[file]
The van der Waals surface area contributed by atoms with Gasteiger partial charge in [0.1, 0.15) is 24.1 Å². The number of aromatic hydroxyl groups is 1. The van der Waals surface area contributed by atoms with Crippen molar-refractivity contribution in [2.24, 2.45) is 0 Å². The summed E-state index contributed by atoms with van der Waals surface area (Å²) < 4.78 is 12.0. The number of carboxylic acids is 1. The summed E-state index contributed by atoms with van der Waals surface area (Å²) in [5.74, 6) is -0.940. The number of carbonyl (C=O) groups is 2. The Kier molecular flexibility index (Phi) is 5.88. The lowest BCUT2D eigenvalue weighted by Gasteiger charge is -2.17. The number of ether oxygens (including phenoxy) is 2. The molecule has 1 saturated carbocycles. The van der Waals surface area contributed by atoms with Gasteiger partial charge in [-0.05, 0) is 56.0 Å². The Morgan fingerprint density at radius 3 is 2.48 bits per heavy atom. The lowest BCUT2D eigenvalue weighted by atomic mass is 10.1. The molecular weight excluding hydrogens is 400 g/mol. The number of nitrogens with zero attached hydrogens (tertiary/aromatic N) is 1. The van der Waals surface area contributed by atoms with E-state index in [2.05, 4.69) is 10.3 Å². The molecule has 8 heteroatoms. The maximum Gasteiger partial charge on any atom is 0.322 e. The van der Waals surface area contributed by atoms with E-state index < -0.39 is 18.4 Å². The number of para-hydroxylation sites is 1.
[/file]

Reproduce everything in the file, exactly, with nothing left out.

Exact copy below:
The van der Waals surface area contributed by atoms with Gasteiger partial charge in [0.1, 0.15) is 24.1 Å². The number of aromatic hydroxyl groups is 1. The van der Waals surface area contributed by atoms with Crippen molar-refractivity contribution in [2.24, 2.45) is 0 Å². The summed E-state index contributed by atoms with van der Waals surface area (Å²) < 4.78 is 12.0. The number of carboxylic acids is 1. The summed E-state index contributed by atoms with van der Waals surface area (Å²) in [5.74, 6) is -0.940. The number of carbonyl (C=O) groups is 2. The Kier molecular flexibility index (Phi) is 5.88. The lowest BCUT2D eigenvalue weighted by Gasteiger charge is -2.17. The number of ether oxygens (including phenoxy) is 2. The molecule has 1 saturated carbocycles. The van der Waals surface area contributed by atoms with Gasteiger partial charge in [-0.05, 0) is 56.0 Å². The Morgan fingerprint density at radius 3 is 2.48 bits per heavy atom. The lowest BCUT2D eigenvalue weighted by atomic mass is 10.1. The molecular weight excluding hydrogens is 400 g/mol. The number of nitrogens with zero attached hydrogens (tertiary/aromatic N) is 1. The van der Waals surface area contributed by atoms with E-state index in [2.05, 4.69) is 10.3 Å². The molecule has 8 heteroatoms. The maximum Gasteiger partial charge on any atom is 0.322 e. The van der Waals surface area contributed by atoms with E-state index < -0.39 is 18.4 Å². The number of para-hydroxylation sites is 1.